Exercise Positioning a point
This exercise is experimenting with the different positions in which you can place a single point in the frame.
There are essentially three classes of position: in the middle, a little off-centre, and close to the edge. Placing a point in the centre very rarely works, because of the static nature it produces, although this is not a rule and you might justify it on the grounds of being unconventional. What was learnt about balance and proportion in Part one applies here.
There are two important relations, to do with movement and division. The sense of movement – a slight one – is created by drawing attention towards the point from thesides. The strength of this sense of movement is in proportion to the distance from
each side. The division is easier to see if you make a sketch of the position of the point, and then draw a line vertically and a line horizontally through this. The point implies a division, as in the exercise: Positioning the horizon. The idea of things being implied in composition is an important one, and you will see it at work throughout this part of the course.
Exercise Multiple points
With several points the relationships are not so predictable. A group of objects implies
a network of lines, and can also create a shape – again by implication. In still-life
photography, one of the basic skills is to be able to group objects together in such a way
that they are linked attractively, in a relationship that is active rather than obvious and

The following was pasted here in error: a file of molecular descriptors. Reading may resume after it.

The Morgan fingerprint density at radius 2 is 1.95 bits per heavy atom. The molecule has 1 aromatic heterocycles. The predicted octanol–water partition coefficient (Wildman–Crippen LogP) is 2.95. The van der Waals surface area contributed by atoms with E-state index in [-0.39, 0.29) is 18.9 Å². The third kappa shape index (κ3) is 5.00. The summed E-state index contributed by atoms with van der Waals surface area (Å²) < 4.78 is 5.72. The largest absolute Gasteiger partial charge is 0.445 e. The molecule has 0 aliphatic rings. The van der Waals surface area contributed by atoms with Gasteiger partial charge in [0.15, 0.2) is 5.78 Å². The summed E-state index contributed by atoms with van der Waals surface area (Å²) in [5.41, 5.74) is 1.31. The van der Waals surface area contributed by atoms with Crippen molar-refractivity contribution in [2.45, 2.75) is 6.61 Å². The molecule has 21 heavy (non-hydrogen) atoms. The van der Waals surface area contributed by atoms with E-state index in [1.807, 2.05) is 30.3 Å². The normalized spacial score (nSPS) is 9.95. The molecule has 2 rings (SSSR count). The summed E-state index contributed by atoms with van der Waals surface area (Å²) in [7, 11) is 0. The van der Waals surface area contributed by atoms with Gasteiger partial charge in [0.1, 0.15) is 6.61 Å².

static. This is essentially a problem of placing several points.
Set up your own still-life, with a background that is unfussy but not entirely plain. Use
between six to 10 similar-sized objects, each compact in shape. You should fix the camera
firmly in one position, aimed down at the background (ideally, use a tripod). The idea
is to control the composition by rearrangement, not by changing the framing with the
Begin by placing one object; make a record of this by taking a photograph. Then add
the second, then the third, and so on; each time, take one photograph. The aim is to
produce a final grouping, which is not so obvious as to be boring (avoid regular shapes),
but which hangs together visually. The process will take some time, if you give it proper
Consider each move and the effect that each new addition has on the overall grouping. You will almost certainly have to re-adjust objects that you have already placed, and may change your mind several times. This is perfectly normal in still-life photography.
When you have finished, you will have a blow-by-blow sequence of photographs that records your decisions. For the finalphotograph draw a sketch, indicating the ‘lines’ that relate the objects, and any basic shape or shapes that they form.